State Street runs through downtown Bristol. A painted line is in the middle of the street.
You can straddle the line on State Street and one foot will be in Bristol, TN. The other foot will be in Bristol, VA.
Bristol is one of the cities tabbed Tri-Cities. Bristol and Kingsport are in Sullivan County. Johnson City is located in Washington County.
The Tri-Cities will be abuzz this weekend, highlighted by the Tennessee-Virginia Tech football game at Bristol Motor Speedway.
It has been quite a project to transform a good ol’ boys race track where they excel in swappin’ paint into a college football stadium.
They are expecting 150,000 fans Saturday. That is not a misprint. They’ll be coming from across the state of Tennessee and Virginia Tech has gobbled up nearly 50,000 tickets.
The racetrack grandstands will be Big Orange Country for at least three-four hours.
It’s rare for a college football game to be played at a NASCAR track.
I profess to be one of the few sports media to cover one of the first, and I would venture to guess it was the first time a superspeedway hosted a college football game.
I was working in Daytona Beach, Fla., and Bethune-Cookman College Wildcats faced off with the Florida A&M Rattlers. It was in the early to mid-70s.
It was a fierce rivalry between two Historic Black Colleges from the same state.
They had been alternating home fields between Daytona Beach and Tallahassee, but Daytona Beach’s Memorial Stadium had become too small to accommodate the overflow crowds.
It was Daytona Beach’s turn to be the home crowd. Someone had the idea to play the game at Daytona International Superspeedway, a tri-oval track with high banking in the turns.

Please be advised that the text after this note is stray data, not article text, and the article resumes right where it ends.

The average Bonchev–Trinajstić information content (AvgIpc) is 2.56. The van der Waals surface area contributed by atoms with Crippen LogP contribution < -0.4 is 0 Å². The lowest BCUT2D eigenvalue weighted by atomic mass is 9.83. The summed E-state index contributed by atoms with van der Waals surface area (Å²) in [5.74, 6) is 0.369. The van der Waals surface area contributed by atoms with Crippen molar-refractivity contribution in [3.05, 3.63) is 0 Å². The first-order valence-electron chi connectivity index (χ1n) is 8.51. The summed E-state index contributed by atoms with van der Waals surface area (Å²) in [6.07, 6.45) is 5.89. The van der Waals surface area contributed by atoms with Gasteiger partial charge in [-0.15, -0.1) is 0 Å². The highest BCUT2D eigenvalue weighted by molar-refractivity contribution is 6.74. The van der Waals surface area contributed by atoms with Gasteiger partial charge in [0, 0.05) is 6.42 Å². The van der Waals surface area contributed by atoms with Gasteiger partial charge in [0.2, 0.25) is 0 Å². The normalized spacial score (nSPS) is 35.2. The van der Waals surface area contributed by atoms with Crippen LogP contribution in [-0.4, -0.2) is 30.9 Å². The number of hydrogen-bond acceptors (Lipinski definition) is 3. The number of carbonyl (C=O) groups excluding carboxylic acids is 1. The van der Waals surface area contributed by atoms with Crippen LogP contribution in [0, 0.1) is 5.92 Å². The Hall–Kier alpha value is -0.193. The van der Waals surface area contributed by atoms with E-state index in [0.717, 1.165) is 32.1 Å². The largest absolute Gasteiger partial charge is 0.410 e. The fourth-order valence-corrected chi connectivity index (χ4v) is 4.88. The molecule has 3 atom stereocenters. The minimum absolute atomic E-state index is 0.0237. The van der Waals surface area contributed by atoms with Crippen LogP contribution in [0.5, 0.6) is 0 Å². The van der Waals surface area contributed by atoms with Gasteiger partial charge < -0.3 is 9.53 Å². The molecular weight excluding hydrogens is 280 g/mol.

They had to use the infield to place a regulation football field, a lined off field with goalposts and end zones.
Fans sat in the grandstands. Half of the space was dedicated to FAMU, the other half to BCC. Now that was the most weird of the weird idea, but both sides agreed on it.
Unlike an artificial surface that Tennessee and Virginia Tech will play on Saturday night, such was not the case for the BCC-FAMU rivalry game. The infield was all grass.
It looked good from the press box and the grandstands.
I went down on the field to interview players after the game. I noticed players with bloody arms and legs. Both teams’ players were bloodied.
I asked one player what had caused all the bleeding.
“It was those blankety-blank sand spurs,’’ he said. “The field was full of those blanket-blank sand spurs.’’
It was the last time a football game was played at the speedway.
That won’t happen in Bristol. Officials have gone the extra miles to ensure the record-breaking number of fans will be feel at home and players will have no fear of sand spurs.
It is a big game for both teams, but Tennessee has more to lose than the Hokies.
Coach Butch Jones can’t afford to lose this game. Blame it on preseason magazines to barbershop talk. This is supposed to be the year for the Vols. They were preseason favorites to win the SEC East and to land in the conference Championship Game.
They failed to impress anyone, although the Mountaineers were not chopped liver. Give them credit.
That doesn’t mean the Vols don’t have a lot of work to do to earn a top 10 ranking going forward. They do.
They are playing in the Volunteer state. What better place to put the season opening shortcomings behind them? The stage is set.
The last thing the Vols need to do is lose to Virginia Tech, and in the process lose the Battle of Bristol.
It will be a night 150,000 fans will never forget.
Joe Biddle is a WKRN.com sports columnist. He is a member of the Tennessee Sports Hall of Fame. Contact him at firstname.lastname@example.org.